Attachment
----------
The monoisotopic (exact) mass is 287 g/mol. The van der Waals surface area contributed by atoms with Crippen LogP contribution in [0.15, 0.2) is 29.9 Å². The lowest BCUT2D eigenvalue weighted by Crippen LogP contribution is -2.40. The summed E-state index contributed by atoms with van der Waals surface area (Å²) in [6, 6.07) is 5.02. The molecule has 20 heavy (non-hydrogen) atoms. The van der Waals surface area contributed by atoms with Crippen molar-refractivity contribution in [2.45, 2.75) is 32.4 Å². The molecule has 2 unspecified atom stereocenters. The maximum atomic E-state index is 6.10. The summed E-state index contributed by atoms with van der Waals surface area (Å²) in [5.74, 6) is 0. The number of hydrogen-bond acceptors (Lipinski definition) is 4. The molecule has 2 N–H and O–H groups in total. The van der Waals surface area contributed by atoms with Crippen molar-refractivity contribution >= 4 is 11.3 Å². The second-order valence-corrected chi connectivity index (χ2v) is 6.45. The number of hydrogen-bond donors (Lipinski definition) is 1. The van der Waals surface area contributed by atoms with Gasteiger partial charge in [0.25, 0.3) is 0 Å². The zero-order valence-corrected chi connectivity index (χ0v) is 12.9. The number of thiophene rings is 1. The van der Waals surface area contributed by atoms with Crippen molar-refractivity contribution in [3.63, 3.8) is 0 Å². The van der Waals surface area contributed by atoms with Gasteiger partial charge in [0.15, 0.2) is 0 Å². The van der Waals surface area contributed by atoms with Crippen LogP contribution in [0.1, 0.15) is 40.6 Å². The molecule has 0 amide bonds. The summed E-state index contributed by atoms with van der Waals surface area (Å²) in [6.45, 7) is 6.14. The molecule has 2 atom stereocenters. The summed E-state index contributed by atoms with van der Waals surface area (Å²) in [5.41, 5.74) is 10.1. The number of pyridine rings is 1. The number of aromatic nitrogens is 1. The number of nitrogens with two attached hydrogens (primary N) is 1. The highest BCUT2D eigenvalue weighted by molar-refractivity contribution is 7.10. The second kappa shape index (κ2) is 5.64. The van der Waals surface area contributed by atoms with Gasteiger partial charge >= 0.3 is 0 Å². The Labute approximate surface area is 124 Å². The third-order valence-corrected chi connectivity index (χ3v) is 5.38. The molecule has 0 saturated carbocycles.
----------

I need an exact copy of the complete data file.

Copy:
The monoisotopic (exact) mass is 287 g/mol. The van der Waals surface area contributed by atoms with Crippen LogP contribution in [0.15, 0.2) is 29.9 Å². The lowest BCUT2D eigenvalue weighted by Crippen LogP contribution is -2.40. The summed E-state index contributed by atoms with van der Waals surface area (Å²) in [6, 6.07) is 5.02. The molecule has 20 heavy (non-hydrogen) atoms. The van der Waals surface area contributed by atoms with Crippen molar-refractivity contribution in [2.45, 2.75) is 32.4 Å². The molecule has 2 unspecified atom stereocenters. The maximum atomic E-state index is 6.10. The summed E-state index contributed by atoms with van der Waals surface area (Å²) in [5.74, 6) is 0. The number of hydrogen-bond acceptors (Lipinski definition) is 4. The molecule has 2 N–H and O–H groups in total. The van der Waals surface area contributed by atoms with Crippen molar-refractivity contribution >= 4 is 11.3 Å². The second-order valence-corrected chi connectivity index (χ2v) is 6.45. The number of hydrogen-bond donors (Lipinski definition) is 1. The van der Waals surface area contributed by atoms with Gasteiger partial charge in [0.25, 0.3) is 0 Å². The zero-order valence-corrected chi connectivity index (χ0v) is 12.9. The number of thiophene rings is 1. The van der Waals surface area contributed by atoms with Crippen molar-refractivity contribution in [3.63, 3.8) is 0 Å². The van der Waals surface area contributed by atoms with Gasteiger partial charge in [0.15, 0.2) is 0 Å². The van der Waals surface area contributed by atoms with Crippen LogP contribution in [0.1, 0.15) is 40.6 Å². The molecule has 0 amide bonds. The summed E-state index contributed by atoms with van der Waals surface area (Å²) in [6.45, 7) is 6.14. The molecule has 2 atom stereocenters. The summed E-state index contributed by atoms with van der Waals surface area (Å²) in [5.41, 5.74) is 10.1. The number of pyridine rings is 1. The number of aromatic nitrogens is 1. The number of nitrogens with two attached hydrogens (primary N) is 1. The highest BCUT2D eigenvalue weighted by molar-refractivity contribution is 7.10. The second kappa shape index (κ2) is 5.64. The van der Waals surface area contributed by atoms with Gasteiger partial charge >= 0.3 is 0 Å². The Labute approximate surface area is 124 Å². The third-order valence-corrected chi connectivity index (χ3v) is 5.38. The molecule has 0 saturated carbocycles.